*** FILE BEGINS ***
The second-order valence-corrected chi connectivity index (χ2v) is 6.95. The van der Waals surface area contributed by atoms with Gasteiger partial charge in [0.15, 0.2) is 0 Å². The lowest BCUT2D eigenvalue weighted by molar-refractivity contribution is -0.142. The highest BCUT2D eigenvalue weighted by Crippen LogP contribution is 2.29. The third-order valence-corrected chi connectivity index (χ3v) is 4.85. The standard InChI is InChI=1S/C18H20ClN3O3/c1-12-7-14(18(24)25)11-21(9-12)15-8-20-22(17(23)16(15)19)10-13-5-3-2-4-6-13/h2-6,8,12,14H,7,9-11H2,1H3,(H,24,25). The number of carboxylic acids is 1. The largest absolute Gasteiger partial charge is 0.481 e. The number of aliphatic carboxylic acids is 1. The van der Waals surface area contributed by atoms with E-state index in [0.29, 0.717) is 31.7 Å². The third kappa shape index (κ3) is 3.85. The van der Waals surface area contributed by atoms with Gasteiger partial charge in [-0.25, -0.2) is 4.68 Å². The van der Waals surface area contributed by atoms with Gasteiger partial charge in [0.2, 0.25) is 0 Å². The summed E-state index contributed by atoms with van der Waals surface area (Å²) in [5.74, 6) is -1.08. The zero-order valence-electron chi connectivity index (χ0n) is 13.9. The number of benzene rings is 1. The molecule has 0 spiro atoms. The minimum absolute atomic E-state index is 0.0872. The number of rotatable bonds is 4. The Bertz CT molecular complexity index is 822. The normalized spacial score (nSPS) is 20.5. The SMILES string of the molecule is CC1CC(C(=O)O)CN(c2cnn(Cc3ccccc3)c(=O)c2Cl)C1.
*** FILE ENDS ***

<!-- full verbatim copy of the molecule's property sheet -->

The second-order valence-corrected chi connectivity index (χ2v) is 6.95. The van der Waals surface area contributed by atoms with Gasteiger partial charge in [0.15, 0.2) is 0 Å². The lowest BCUT2D eigenvalue weighted by molar-refractivity contribution is -0.142. The highest BCUT2D eigenvalue weighted by Crippen LogP contribution is 2.29. The third-order valence-corrected chi connectivity index (χ3v) is 4.85. The standard InChI is InChI=1S/C18H20ClN3O3/c1-12-7-14(18(24)25)11-21(9-12)15-8-20-22(17(23)16(15)19)10-13-5-3-2-4-6-13/h2-6,8,12,14H,7,9-11H2,1H3,(H,24,25). The number of carboxylic acids is 1. The largest absolute Gasteiger partial charge is 0.481 e. The number of aliphatic carboxylic acids is 1. The van der Waals surface area contributed by atoms with E-state index in [0.29, 0.717) is 31.7 Å². The third kappa shape index (κ3) is 3.85. The van der Waals surface area contributed by atoms with Gasteiger partial charge in [-0.25, -0.2) is 4.68 Å². The van der Waals surface area contributed by atoms with Gasteiger partial charge in [0.2, 0.25) is 0 Å². The summed E-state index contributed by atoms with van der Waals surface area (Å²) in [5.74, 6) is -1.08. The zero-order valence-electron chi connectivity index (χ0n) is 13.9. The number of benzene rings is 1. The molecule has 0 spiro atoms. The minimum absolute atomic E-state index is 0.0872. The number of rotatable bonds is 4. The Bertz CT molecular complexity index is 822. The normalized spacial score (nSPS) is 20.5. The SMILES string of the molecule is CC1CC(C(=O)O)CN(c2cnn(Cc3ccccc3)c(=O)c2Cl)C1.